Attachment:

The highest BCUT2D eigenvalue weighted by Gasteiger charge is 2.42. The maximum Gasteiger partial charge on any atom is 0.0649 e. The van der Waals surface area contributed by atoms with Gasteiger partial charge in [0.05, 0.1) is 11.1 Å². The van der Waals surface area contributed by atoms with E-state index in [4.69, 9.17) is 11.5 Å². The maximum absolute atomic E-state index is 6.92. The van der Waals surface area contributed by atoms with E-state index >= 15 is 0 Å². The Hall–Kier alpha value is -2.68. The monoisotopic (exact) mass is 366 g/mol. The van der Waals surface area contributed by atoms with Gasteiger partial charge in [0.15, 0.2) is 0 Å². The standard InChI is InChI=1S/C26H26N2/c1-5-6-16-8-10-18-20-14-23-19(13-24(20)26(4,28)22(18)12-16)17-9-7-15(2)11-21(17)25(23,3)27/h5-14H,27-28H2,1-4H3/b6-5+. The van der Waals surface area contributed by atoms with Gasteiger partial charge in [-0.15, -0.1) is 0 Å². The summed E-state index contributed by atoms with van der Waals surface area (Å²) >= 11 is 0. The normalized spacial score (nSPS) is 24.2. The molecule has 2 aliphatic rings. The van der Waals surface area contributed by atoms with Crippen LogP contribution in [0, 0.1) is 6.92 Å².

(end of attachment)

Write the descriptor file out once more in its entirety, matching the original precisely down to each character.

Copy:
The highest BCUT2D eigenvalue weighted by Gasteiger charge is 2.42. The maximum Gasteiger partial charge on any atom is 0.0649 e. The van der Waals surface area contributed by atoms with Gasteiger partial charge in [0.05, 0.1) is 11.1 Å². The van der Waals surface area contributed by atoms with E-state index in [4.69, 9.17) is 11.5 Å². The maximum absolute atomic E-state index is 6.92. The van der Waals surface area contributed by atoms with E-state index >= 15 is 0 Å². The Hall–Kier alpha value is -2.68. The monoisotopic (exact) mass is 366 g/mol. The van der Waals surface area contributed by atoms with Gasteiger partial charge in [0.15, 0.2) is 0 Å². The standard InChI is InChI=1S/C26H26N2/c1-5-6-16-8-10-18-20-14-23-19(13-24(20)26(4,28)22(18)12-16)17-9-7-15(2)11-21(17)25(23,3)27/h5-14H,27-28H2,1-4H3/b6-5+. The van der Waals surface area contributed by atoms with Gasteiger partial charge in [-0.15, -0.1) is 0 Å². The summed E-state index contributed by atoms with van der Waals surface area (Å²) >= 11 is 0. The normalized spacial score (nSPS) is 24.2. The molecule has 2 aliphatic rings. The van der Waals surface area contributed by atoms with Crippen LogP contribution in [0, 0.1) is 6.92 Å².